Active adult injuries

By Britney Glaser - bio | email

LAKE CHARLES, LA (KPLC) - While exercise and physical activity are encouraged for people of all ages, as our bodies change through the years, so can our ability to ward off injuries.

After 14 years of gymnastics and cheerleading, mixed with two decades of soccer, 27-year-old Lindsey White thrives on her active lifestyle.  "I have a desk job, so it really helps me de-stress and refocus," says Lindsey, "and it gives me a lot of energy throughout the day."

While she's at a peak fitness level, getting there has been a bit more work as each year passes.  "From my early 20s to my later 20s, I definitely noticed that you get a little more sore," says Lindsey, "it takes you longer to recover."

Four months ago, Lindsey was on the field during a co-ed soccer game when an injury grounded her.  Orthopedic surgeon, Dr. Scott Hofer with Lake Charles Memorial Hospital says, "The MRI that we obtained did show that there was a small, non-displaced fracture to her tibia plateau."

Dr. Hofer treated the fracture by getting Lindsey on a non weight-bearing conditioning program. He says active adults can expect more aches and pains as they age.  "As we get older, we lose some of our flexibility," says Dr. Hofer, "we lose our lean muscle mass and our percentages of lean muscle mass to body fat change."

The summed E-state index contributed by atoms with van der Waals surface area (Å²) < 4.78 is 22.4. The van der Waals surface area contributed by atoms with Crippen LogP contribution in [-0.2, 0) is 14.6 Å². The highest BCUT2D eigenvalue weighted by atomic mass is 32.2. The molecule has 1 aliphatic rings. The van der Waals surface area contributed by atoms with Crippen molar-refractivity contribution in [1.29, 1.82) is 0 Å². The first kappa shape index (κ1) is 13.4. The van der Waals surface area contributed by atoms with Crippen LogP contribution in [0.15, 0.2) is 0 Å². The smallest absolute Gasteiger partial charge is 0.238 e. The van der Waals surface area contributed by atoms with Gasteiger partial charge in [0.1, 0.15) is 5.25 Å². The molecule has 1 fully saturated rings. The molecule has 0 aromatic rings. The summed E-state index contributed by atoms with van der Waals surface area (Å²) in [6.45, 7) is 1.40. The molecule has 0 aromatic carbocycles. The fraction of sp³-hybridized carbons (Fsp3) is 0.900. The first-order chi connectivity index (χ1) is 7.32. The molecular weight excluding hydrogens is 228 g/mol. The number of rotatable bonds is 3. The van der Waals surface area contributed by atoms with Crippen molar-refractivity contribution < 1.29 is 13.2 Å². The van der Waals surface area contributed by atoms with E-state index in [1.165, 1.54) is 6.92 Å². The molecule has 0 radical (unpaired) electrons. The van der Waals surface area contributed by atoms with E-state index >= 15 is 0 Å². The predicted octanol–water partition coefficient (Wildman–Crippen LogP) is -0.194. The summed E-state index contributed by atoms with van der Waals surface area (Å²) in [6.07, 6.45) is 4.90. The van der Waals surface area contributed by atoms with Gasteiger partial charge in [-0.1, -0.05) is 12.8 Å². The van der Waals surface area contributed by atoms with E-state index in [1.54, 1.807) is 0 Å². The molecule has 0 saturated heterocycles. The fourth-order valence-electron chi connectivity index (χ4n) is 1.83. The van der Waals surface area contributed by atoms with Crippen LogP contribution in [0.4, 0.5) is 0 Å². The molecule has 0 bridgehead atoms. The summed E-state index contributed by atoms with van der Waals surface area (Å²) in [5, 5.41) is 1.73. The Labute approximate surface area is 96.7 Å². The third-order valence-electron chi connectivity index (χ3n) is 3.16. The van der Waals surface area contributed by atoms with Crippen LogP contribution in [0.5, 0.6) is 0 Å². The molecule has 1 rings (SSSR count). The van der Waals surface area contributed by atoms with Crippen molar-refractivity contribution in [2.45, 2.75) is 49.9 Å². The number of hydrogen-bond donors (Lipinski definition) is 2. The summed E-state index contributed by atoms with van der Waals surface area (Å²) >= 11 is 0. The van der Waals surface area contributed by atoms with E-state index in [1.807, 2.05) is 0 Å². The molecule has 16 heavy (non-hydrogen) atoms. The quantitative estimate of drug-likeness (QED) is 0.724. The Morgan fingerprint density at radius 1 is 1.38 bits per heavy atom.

The solution is a mixed conditioning program of weight lifting, flexibility exercises and cardio.  Dr. Hofer says, "Doing some sort of cardiovascular conditioning is very important in terms of helping prevent cardiovascular disease."

Lindsey is back on her feet and definitely has this training program covered.  "I'm training for my second half-marathon," she says, "the first one I did six months after I had a baby.  The goal for that was just to finish, now I actually have a time goal and I would like to do a marathon down the road."

From crutches to competition, Lindsey's proof that following a doctor's orders and working hard will keep you moving. While it's a simple concept, orthopedists remind people that pain is a sign that something is wrong and that it should not be ignored. Talk to your physician if you're experiencing pain.

(Copyright 2009 KPLC-TV. All rights Reserved. This material may not be published, broadcast, rewritten or redistributed.)